The surprise was that
cinnamon did as well or even better
than atorvastatin for improving
all lipid, antioxidant, and enzyme
categories.


As expected, the HCD program elevated TG, TC, LDL-C, ALT, AST, Hcy and hepatic MDA, while lowering antioxidant enzyme activities and NO levels. All increases and decreases were significant and detrimental to health.

Also, as expected, atorvastatin significantly decreased TG, TC, LDL-C, ALT, AST, Hcy, and hepatic MDA while increasing HDL-C, NO and antioxidant activity. Also, serum TG, TC, LDL-C, ALT, AST and hepatic MDA levels were significantly lowered. And all enzyme activities were also increased. Some of these were restored to normal diet levels; other significantly improved compared to the untreated group (HCD).

Cinnamon Comes Out Ahead

The surprise was that cinnamon did as well or even better in all categories than atorvastatin, with HDL, NO values, and hepatic antioxidant activities found to be significantly higher compared to the untreated group (HCD), or even the normal diet group that did not receive cholesterol-enrichment.


Cinnamon may be a
superior replacement for statins,
with less potential
negative consequences along
with greater benefits, and then some.


These results indicate that lipid abnormalities, oxidative injury, and hyperhomocysteinemia, induced by HCD, could be successfully treated by either atorvastatine or cinnamon, thus providing protection against the lipemic-oxidative disorder, and acting as hypocholesterolemic, hepatoprotective agents, while improving cardiovascular function through modulation of oxidative stress, NO and Hcy.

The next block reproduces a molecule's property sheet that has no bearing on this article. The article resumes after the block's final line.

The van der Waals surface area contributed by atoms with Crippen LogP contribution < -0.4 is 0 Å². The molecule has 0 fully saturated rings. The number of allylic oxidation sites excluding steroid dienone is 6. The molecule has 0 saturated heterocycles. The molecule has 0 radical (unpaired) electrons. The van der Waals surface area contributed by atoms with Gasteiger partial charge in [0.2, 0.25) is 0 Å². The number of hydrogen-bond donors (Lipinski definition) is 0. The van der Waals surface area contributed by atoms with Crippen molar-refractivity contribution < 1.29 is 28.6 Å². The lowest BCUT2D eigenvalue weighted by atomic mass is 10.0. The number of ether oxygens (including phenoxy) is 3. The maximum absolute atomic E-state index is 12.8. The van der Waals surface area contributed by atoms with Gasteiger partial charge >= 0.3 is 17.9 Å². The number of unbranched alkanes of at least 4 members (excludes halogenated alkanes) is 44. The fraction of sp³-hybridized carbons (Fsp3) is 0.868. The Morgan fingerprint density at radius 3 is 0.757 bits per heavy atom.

Cinnamon may be a superior replacement for statins, with less potential negative consequences along with greater benefits, and then some (see sidebar, “Greater Glycemic Control with Cinnamon.”)

Greater Glycemic Control with Cinnamon

At the Institute of Plant Science in Zurich, Switzerland, a new study reports that cinnamon and vinegar (acetic acid) help reduce the postprandial (after eating) blood glucose response. We already know this from our reading about the glycemic index and glycemic load.1–6

The Swiss researchers hypothesized that the combination of these substances might result in an additive effect. So they determined the 2-hour postprandial blood glucose and satiety response to a milk/rice meal supplemented with either cinnamon or acetic acid on their own or in combination. Twenty-seven subjects consumed the relatively high glycemic index meal on 4 occasions by itself (the control) or with 4 g cinnamon, 28 mmol acetic acid, or the combination of cinnamon + acetic acid.

They first assessed blood glucose and satiety before eating and then at 15, 30, 45, 60, 90, and 120 minutes postprandially. At 15 minutes, the combination of cinnamon + acetic acid resulted in a significantly reduced blood glucose concentration compared with the control meal. Nevertheless, the incremental area under the blood glucose response curve over 120 minutes did not differ between the trials. Yet the satiety score of the cinnamon + acetic acid trial was significantly higher than that in the control trial at 15 and 30 minutes, although the incremental area under the curve of the satiety response did not differ between the trials.